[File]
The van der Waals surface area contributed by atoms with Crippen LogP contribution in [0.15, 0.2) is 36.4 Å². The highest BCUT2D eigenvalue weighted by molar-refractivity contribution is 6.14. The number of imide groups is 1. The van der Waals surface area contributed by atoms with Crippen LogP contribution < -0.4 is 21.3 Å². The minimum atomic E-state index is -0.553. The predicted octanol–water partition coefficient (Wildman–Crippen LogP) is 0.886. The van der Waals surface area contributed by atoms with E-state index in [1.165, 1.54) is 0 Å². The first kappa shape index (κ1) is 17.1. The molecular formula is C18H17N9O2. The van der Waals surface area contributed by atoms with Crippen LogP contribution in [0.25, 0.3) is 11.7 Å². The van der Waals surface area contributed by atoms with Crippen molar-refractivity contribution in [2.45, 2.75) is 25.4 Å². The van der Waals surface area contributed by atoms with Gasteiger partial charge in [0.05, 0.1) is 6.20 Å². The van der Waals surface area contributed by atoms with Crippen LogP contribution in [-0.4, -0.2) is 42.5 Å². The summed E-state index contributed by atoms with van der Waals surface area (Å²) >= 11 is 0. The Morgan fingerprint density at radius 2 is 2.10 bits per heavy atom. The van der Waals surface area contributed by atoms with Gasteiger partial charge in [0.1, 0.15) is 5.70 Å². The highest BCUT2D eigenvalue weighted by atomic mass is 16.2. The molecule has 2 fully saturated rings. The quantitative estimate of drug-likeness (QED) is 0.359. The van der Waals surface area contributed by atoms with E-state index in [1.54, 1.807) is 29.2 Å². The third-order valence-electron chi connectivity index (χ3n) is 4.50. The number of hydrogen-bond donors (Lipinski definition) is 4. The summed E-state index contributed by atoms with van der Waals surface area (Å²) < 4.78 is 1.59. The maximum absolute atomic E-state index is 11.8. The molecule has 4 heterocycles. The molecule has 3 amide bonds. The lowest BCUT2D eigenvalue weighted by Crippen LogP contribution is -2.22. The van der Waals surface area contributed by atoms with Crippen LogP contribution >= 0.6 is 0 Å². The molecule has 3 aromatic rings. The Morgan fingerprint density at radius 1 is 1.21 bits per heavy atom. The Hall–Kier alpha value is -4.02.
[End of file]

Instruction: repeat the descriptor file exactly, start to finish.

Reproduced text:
The van der Waals surface area contributed by atoms with Crippen LogP contribution in [0.15, 0.2) is 36.4 Å². The highest BCUT2D eigenvalue weighted by molar-refractivity contribution is 6.14. The number of imide groups is 1. The van der Waals surface area contributed by atoms with Crippen LogP contribution < -0.4 is 21.3 Å². The minimum atomic E-state index is -0.553. The predicted octanol–water partition coefficient (Wildman–Crippen LogP) is 0.886. The van der Waals surface area contributed by atoms with E-state index in [1.165, 1.54) is 0 Å². The first kappa shape index (κ1) is 17.1. The molecular formula is C18H17N9O2. The van der Waals surface area contributed by atoms with Crippen LogP contribution in [0.25, 0.3) is 11.7 Å². The van der Waals surface area contributed by atoms with Crippen molar-refractivity contribution in [2.45, 2.75) is 25.4 Å². The van der Waals surface area contributed by atoms with Gasteiger partial charge in [0.05, 0.1) is 6.20 Å². The van der Waals surface area contributed by atoms with Crippen LogP contribution in [-0.4, -0.2) is 42.5 Å². The summed E-state index contributed by atoms with van der Waals surface area (Å²) >= 11 is 0. The Morgan fingerprint density at radius 2 is 2.10 bits per heavy atom. The van der Waals surface area contributed by atoms with Gasteiger partial charge in [0.1, 0.15) is 5.70 Å². The highest BCUT2D eigenvalue weighted by atomic mass is 16.2. The molecule has 2 fully saturated rings. The quantitative estimate of drug-likeness (QED) is 0.359. The van der Waals surface area contributed by atoms with E-state index in [1.54, 1.807) is 29.2 Å². The third-order valence-electron chi connectivity index (χ3n) is 4.50. The number of hydrogen-bond donors (Lipinski definition) is 4. The summed E-state index contributed by atoms with van der Waals surface area (Å²) < 4.78 is 1.59. The maximum absolute atomic E-state index is 11.8. The molecule has 4 heterocycles. The molecule has 3 amide bonds. The lowest BCUT2D eigenvalue weighted by Crippen LogP contribution is -2.22. The van der Waals surface area contributed by atoms with Crippen LogP contribution >= 0.6 is 0 Å². The molecule has 3 aromatic rings. The Morgan fingerprint density at radius 1 is 1.21 bits per heavy atom. The Hall–Kier alpha value is -4.02.